Red Wines    Merlot    Napa Valley    California   
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My Rating (circle) :
Date Printed: 4/18/2014
Paloma Spring Mountain Merlot 2008
Paloma Spring Mountain Merlot 2008
(search item no. 108490)
collectible wine

Wine Spectator rating: 93 points
Connoisseurs' Guide rating: 91 points
PRICE ON 4/18/2014: $36.99

ratings pedigree (past vintages):
2009 Wine Spectator rating: 93 points
2006 Wine Spectator rating: 93 points
2006 The Wine Advocate rating: 93 points
2002 Wine Spectator rating: 93 points
2001 Wine Spectator rating: 95 points

Winemaker's Notes:

Our Merlot is a blend of Estate Merlot and Estate Cabernet Sauvignon. The percentage of Cabernet Sauvignon ranges from 12 to 18 percent depending on the vintage. The grapes for this wine are picked in very small amounts as each area of the vineyard reaches its peak of ripeness. The grapes are then de-stemmed and the individual berries cracked open by our 20-year-old Healdsburg stemmer/crusher (with the crusher rollers removed) and fermented in small open top fermenters or small stainless steel tanks. After fermentation the pomace is gently pressed in an old fashioned basket press and each pick is put into a stainless steel tank to settle off the gross lees. The wine then goes into our new or used French oak barrels for 19 months of barrel aging.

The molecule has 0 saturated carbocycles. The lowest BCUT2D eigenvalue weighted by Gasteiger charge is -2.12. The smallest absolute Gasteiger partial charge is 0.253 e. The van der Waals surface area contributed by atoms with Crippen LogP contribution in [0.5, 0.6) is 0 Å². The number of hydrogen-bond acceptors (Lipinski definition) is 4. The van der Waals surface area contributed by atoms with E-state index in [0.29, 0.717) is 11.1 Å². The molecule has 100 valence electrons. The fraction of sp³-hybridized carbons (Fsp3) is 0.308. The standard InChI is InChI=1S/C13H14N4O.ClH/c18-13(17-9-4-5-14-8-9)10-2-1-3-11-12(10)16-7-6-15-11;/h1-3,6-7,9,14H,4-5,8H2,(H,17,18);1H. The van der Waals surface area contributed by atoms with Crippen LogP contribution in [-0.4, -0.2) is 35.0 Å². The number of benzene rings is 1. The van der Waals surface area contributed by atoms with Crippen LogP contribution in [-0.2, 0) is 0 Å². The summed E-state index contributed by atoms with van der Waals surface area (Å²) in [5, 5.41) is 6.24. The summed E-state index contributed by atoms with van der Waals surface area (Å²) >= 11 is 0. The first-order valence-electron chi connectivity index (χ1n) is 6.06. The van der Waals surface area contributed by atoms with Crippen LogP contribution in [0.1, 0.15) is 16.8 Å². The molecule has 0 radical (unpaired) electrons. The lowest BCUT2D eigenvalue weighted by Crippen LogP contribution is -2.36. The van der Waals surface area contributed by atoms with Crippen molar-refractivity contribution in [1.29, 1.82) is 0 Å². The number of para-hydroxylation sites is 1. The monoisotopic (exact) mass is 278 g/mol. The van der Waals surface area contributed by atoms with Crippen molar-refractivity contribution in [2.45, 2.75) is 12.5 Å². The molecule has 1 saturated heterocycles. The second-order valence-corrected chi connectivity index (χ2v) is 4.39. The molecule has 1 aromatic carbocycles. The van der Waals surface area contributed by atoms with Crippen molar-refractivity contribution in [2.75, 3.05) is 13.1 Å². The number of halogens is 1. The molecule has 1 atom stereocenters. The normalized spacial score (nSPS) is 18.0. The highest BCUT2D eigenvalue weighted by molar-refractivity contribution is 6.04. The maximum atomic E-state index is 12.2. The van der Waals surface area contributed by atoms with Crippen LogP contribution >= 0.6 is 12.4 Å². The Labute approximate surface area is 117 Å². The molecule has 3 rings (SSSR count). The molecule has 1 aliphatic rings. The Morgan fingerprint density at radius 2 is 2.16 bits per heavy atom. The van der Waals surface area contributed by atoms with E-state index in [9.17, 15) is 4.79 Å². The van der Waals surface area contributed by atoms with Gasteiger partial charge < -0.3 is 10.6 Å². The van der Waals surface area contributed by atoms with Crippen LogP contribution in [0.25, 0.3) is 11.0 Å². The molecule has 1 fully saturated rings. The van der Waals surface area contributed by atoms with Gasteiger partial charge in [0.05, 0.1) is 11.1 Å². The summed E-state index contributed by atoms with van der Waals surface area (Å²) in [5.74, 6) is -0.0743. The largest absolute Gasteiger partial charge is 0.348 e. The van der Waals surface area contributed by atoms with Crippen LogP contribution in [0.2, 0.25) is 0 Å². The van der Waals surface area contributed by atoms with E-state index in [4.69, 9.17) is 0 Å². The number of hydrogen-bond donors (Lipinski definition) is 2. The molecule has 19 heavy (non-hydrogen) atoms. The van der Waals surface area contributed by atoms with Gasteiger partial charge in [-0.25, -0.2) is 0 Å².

The resulting wine is a big, world-class red wine capable of improving with bottle aging for 10 to 15 years in most vintages. Although the wine varies with the vintage, they have a consistent thread of complex aromas of black berry fruits, black stone fruits, chocolate, tobacco, spice and floral notes with a mineral overtone. On the palate the wine has a big silky mouth feel, well balanced, with flavors of berries, fruit, cocoa, cassis, and spice, and a long spicy finish. Fruit tannins in our wines tend to be big, but not harsh and are well integrated with the strong fruit component.

My Notes:

About Paloma:

The property is located five miles northwest of St. Helena at the top of Spring Mountain. In the last half of the 19th century it was a vineyard, but was allowed to return to forest around the turn of the century. We still find old redwood grape stakes and even a few old zinfandel vines that survive under the large Douglas fir trees that surround our home. One vine near the house produces one or two clusters of grapes a year that are put into our Merlot blend for good luck. The purchase of this raw land was the beginning of an odyssey that is ongoing, ever changing, but with one goal—to grow the best grapes possible and make a wine that reflects the terroir of our vineyard.